German pharmaceutical company CureVac has revealed disappointing results from its mRNA tests Covid-19 vaccineDamping hopes the jab can help meet the global need for effective inoculations.
CureVac said on Wednesday its vaccine was 47% effective at protecting against coronavirus in an interim review of its late-stage trials, making it one of the least effective coronavirus vaccines tested to date.
Earlier this week, US drug maker Novavax said its protein shot was 90 percent effective to fight the coronavirus while the Moderna and BioNTech / Pfizer jabs are 95% effective in fighting the original strain of the virus.
CureVac’s Nasdaq-listed shares plunged 50% in aftermarket trading in New York.
The company attributed the disappointing results to new strains of the virus circulating in 10 countries in Latin America and Europe, where its trials were conducted.
In his study of 40,000 people, CureVac said 13 variants had been found in volunteers, with more than half of coronavirus cases caused by variants of concern.
however, UK data this week showed that BioNTech / Pfizer’s rival two-dose mRNA vaccine, or messenger ribonucleic acid, was 96 percent effective in preventing hospitalization of people infected with the Delta variant, which was first detected in India.
This week, the U.S. Centers for Disease Control and Prevention added the Delta strain to their list of variants of concern.
CureVac has partnered with German manufacturing conglomerate Bayer to produce its coronavirus vaccine and has entered into a deal with UK pharmaceutical company GlaxoSmithKline to create a next generation of jabs.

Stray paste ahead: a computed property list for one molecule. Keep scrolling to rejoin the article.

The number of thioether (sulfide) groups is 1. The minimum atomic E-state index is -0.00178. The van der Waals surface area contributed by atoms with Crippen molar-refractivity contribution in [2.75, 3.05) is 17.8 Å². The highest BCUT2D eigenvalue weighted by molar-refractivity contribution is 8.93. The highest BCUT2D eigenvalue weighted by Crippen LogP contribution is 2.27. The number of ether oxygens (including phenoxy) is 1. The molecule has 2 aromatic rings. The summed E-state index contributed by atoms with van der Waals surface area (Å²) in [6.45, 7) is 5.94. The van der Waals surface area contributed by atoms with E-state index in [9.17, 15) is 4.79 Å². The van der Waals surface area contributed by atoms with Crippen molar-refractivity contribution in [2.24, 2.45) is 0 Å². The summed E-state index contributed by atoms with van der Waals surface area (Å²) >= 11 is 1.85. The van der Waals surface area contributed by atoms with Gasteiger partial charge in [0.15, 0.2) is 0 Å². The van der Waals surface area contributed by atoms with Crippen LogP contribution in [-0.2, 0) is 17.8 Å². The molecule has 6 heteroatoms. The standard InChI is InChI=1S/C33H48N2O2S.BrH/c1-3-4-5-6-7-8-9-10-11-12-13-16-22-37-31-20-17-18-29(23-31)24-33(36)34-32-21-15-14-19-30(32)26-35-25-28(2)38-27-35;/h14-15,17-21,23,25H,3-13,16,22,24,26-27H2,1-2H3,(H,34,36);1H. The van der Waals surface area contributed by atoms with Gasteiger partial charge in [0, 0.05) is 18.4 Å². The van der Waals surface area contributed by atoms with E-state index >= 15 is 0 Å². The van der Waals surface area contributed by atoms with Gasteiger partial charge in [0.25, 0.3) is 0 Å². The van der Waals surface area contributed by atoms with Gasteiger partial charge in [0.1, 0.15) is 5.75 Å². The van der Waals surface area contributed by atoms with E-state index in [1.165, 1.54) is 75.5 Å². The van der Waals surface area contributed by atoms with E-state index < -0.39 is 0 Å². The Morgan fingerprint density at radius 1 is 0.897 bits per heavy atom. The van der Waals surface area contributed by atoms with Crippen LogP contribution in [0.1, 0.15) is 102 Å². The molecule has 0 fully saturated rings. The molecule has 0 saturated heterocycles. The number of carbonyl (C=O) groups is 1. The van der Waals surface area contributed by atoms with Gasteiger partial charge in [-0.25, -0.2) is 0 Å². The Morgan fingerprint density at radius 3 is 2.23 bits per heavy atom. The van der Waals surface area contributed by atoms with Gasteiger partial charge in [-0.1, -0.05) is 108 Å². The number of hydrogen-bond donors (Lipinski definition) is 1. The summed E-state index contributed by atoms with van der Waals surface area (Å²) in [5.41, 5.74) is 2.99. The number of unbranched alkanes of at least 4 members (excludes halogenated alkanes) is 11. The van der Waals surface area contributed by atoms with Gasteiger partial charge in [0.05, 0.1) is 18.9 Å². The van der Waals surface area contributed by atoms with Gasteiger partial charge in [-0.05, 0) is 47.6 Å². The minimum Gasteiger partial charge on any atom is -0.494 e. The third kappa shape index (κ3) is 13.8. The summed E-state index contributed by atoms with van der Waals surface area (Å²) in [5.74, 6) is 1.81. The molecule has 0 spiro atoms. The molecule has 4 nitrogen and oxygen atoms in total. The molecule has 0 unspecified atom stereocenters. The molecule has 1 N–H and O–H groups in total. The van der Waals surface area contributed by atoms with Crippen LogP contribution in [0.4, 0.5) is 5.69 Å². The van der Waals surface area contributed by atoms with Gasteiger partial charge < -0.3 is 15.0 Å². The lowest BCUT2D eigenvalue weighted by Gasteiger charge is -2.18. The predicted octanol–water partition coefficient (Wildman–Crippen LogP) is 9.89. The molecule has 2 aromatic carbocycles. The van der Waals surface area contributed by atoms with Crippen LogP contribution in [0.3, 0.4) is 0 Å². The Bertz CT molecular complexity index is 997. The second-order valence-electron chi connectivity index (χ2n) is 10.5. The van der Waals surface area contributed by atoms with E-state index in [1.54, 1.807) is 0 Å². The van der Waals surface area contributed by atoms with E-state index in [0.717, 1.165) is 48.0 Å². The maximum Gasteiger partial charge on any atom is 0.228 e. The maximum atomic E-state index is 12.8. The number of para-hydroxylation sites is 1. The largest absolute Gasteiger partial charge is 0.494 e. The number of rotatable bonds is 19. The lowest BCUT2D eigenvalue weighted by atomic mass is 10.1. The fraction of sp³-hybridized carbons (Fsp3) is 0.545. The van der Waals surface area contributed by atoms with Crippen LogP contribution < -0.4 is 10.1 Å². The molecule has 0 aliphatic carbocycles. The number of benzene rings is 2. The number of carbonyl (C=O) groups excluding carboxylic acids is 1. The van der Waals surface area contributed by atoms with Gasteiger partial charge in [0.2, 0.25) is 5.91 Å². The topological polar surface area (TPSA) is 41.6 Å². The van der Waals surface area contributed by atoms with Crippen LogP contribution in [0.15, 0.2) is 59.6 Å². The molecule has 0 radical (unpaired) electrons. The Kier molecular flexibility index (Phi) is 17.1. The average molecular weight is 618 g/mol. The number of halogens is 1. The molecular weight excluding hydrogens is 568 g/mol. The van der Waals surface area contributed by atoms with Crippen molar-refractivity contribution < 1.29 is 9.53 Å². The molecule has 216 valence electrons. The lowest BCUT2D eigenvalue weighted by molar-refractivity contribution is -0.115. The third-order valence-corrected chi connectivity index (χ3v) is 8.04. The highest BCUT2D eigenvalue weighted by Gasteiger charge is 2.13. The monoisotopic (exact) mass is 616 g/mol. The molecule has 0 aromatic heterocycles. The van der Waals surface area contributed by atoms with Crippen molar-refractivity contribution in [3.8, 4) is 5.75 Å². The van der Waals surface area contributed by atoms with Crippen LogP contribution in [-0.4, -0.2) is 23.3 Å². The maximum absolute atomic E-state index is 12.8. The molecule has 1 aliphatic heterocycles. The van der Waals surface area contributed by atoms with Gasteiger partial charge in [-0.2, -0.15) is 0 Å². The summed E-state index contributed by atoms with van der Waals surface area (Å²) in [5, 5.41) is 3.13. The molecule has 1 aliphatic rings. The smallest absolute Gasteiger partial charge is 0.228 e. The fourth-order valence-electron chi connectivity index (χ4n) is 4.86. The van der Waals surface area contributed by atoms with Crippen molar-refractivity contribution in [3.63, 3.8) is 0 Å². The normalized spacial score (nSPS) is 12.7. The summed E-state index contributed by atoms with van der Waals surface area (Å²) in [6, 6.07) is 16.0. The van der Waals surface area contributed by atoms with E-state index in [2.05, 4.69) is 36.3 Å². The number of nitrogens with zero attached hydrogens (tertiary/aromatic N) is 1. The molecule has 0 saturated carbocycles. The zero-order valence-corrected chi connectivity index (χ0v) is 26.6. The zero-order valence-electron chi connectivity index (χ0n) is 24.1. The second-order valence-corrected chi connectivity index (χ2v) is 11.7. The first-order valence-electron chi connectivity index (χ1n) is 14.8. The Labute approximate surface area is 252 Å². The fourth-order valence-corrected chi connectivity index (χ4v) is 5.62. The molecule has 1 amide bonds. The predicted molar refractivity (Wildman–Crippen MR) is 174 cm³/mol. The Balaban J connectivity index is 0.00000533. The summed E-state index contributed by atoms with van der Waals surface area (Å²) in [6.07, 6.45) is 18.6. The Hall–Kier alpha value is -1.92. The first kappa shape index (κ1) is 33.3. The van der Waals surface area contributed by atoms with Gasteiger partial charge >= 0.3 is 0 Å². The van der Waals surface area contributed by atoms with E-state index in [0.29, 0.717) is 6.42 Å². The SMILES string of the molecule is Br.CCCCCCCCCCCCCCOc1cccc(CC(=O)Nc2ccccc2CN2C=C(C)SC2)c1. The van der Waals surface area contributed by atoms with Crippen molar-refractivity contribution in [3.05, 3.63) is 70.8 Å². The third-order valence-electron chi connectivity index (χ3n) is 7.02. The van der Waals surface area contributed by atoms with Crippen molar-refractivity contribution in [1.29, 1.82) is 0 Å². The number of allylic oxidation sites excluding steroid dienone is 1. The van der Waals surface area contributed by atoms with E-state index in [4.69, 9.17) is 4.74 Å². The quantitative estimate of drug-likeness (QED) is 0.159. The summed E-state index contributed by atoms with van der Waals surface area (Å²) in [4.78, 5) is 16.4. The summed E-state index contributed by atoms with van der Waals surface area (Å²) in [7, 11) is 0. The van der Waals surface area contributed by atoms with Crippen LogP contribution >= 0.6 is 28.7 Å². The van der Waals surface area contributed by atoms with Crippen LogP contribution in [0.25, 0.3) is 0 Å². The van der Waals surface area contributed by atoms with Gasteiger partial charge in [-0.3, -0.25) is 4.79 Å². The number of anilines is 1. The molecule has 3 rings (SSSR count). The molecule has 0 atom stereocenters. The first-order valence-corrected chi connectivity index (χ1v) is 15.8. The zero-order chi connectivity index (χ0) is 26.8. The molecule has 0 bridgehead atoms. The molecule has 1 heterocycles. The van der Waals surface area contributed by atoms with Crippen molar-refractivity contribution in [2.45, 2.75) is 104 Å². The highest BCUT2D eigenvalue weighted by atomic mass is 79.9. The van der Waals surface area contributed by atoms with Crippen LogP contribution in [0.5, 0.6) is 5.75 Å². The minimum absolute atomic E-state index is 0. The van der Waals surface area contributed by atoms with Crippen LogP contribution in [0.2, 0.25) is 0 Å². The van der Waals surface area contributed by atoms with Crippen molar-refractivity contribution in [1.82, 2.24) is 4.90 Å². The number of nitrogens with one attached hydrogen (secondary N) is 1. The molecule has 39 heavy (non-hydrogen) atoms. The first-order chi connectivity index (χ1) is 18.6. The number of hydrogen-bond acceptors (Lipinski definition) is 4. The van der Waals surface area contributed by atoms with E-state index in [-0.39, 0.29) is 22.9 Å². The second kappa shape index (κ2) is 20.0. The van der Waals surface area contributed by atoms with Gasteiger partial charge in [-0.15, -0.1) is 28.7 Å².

The poor test results cast doubt on the viability of these projects. CureVac aims to produce 300 million doses of its vaccine this year and 1 billion in 2022.
“While we were hoping for a more solid intermediate result, we recognize that it is difficult to demonstrate high efficiency in this unprecedented wide variety of variants,” said Franz-Werner Haas, CEO of CureVac. He added that the plethora of variants “underscores the importance of developing next-generation vaccines.”
The vaccine is also currently being studied in the United Kingdom as part of a booster trial that involves giving different injections to people who have already received two doses of the Oxford / AstraZeneca or BioNTech / Pfizer vaccines.
Like Moderna and BioNTech / Pfizer vaccines, CureVac’s vaccine uses mRNA but its mRNA is natural and unmodified. His shot also uses a lower dose, 12 micrograms compared to Moderna’s 100 mg and BioNTech / Pfizer 30 mg, which results in a lower production cost and is stable at conventional refrigerator temperatures.
CureVac said it will continue testing its two-dose mRNA vaccine and decide the most appropriate regulatory route after evaluating the final data from the trials.
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